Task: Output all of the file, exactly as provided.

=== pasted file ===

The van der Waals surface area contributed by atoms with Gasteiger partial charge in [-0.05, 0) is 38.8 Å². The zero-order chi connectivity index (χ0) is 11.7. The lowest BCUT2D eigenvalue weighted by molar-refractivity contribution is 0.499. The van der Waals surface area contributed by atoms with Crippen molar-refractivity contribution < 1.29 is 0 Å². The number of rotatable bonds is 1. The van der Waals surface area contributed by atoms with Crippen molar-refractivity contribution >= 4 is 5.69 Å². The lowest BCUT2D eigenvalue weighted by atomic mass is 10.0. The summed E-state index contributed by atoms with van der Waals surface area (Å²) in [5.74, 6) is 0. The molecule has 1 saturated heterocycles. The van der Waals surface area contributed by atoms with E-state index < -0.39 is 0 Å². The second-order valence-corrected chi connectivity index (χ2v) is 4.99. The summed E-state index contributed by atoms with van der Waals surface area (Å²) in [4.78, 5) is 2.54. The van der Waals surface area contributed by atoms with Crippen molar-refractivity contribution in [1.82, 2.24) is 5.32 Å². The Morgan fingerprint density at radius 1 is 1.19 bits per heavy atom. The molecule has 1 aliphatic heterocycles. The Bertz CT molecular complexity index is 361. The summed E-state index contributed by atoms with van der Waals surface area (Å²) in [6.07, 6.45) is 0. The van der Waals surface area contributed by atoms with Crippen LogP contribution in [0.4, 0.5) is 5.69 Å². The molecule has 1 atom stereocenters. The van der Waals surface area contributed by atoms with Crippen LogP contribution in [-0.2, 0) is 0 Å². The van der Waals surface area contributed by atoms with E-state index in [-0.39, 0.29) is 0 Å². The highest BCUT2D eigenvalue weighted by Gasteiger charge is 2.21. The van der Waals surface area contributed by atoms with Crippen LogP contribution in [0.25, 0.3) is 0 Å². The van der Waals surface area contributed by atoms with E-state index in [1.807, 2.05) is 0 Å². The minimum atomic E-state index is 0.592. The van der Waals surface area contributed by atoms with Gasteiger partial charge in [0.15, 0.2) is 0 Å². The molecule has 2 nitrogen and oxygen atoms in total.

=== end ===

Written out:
The van der Waals surface area contributed by atoms with Gasteiger partial charge in [-0.05, 0) is 38.8 Å². The zero-order chi connectivity index (χ0) is 11.7. The lowest BCUT2D eigenvalue weighted by molar-refractivity contribution is 0.499. The van der Waals surface area contributed by atoms with Crippen molar-refractivity contribution < 1.29 is 0 Å². The number of rotatable bonds is 1. The van der Waals surface area contributed by atoms with Crippen molar-refractivity contribution >= 4 is 5.69 Å². The lowest BCUT2D eigenvalue weighted by atomic mass is 10.0. The summed E-state index contributed by atoms with van der Waals surface area (Å²) in [5.74, 6) is 0. The molecule has 1 saturated heterocycles. The van der Waals surface area contributed by atoms with E-state index < -0.39 is 0 Å². The second-order valence-corrected chi connectivity index (χ2v) is 4.99. The summed E-state index contributed by atoms with van der Waals surface area (Å²) in [4.78, 5) is 2.54. The van der Waals surface area contributed by atoms with Crippen molar-refractivity contribution in [1.82, 2.24) is 5.32 Å². The Morgan fingerprint density at radius 1 is 1.19 bits per heavy atom. The molecule has 1 aliphatic heterocycles. The Bertz CT molecular complexity index is 361. The summed E-state index contributed by atoms with van der Waals surface area (Å²) in [6.07, 6.45) is 0. The van der Waals surface area contributed by atoms with Crippen LogP contribution in [0.4, 0.5) is 5.69 Å². The molecule has 1 atom stereocenters. The van der Waals surface area contributed by atoms with Crippen LogP contribution in [-0.2, 0) is 0 Å². The van der Waals surface area contributed by atoms with E-state index in [-0.39, 0.29) is 0 Å². The highest BCUT2D eigenvalue weighted by Gasteiger charge is 2.21. The van der Waals surface area contributed by atoms with Crippen LogP contribution in [0.25, 0.3) is 0 Å². The van der Waals surface area contributed by atoms with E-state index in [1.807, 2.05) is 0 Å². The minimum atomic E-state index is 0.592. The van der Waals surface area contributed by atoms with Gasteiger partial charge in [0.15, 0.2) is 0 Å². The molecule has 2 nitrogen and oxygen atoms in total.